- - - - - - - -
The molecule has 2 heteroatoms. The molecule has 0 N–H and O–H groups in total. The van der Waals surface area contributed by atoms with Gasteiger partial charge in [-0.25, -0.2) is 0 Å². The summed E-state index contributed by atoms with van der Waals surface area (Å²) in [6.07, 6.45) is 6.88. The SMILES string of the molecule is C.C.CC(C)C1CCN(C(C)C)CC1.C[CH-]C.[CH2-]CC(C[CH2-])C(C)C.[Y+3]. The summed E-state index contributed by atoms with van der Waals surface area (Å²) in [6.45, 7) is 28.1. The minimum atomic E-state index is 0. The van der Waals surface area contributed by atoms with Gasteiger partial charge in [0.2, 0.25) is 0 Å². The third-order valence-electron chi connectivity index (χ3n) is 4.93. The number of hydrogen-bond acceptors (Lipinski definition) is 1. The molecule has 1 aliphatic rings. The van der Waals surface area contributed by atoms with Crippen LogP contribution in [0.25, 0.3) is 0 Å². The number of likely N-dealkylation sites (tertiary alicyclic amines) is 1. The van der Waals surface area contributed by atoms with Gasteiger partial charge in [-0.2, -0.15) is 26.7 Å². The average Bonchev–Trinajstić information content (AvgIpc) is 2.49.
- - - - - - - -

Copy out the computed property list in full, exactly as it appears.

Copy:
The molecule has 2 heteroatoms. The molecule has 0 N–H and O–H groups in total. The van der Waals surface area contributed by atoms with Gasteiger partial charge in [-0.25, -0.2) is 0 Å². The summed E-state index contributed by atoms with van der Waals surface area (Å²) in [6.07, 6.45) is 6.88. The SMILES string of the molecule is C.C.CC(C)C1CCN(C(C)C)CC1.C[CH-]C.[CH2-]CC(C[CH2-])C(C)C.[Y+3]. The summed E-state index contributed by atoms with van der Waals surface area (Å²) in [6.45, 7) is 28.1. The minimum atomic E-state index is 0. The van der Waals surface area contributed by atoms with Gasteiger partial charge in [0.2, 0.25) is 0 Å². The third-order valence-electron chi connectivity index (χ3n) is 4.93. The number of hydrogen-bond acceptors (Lipinski definition) is 1. The molecule has 1 aliphatic rings. The van der Waals surface area contributed by atoms with Crippen LogP contribution in [0.25, 0.3) is 0 Å². The number of likely N-dealkylation sites (tertiary alicyclic amines) is 1. The van der Waals surface area contributed by atoms with Gasteiger partial charge in [-0.2, -0.15) is 26.7 Å². The average Bonchev–Trinajstić information content (AvgIpc) is 2.49.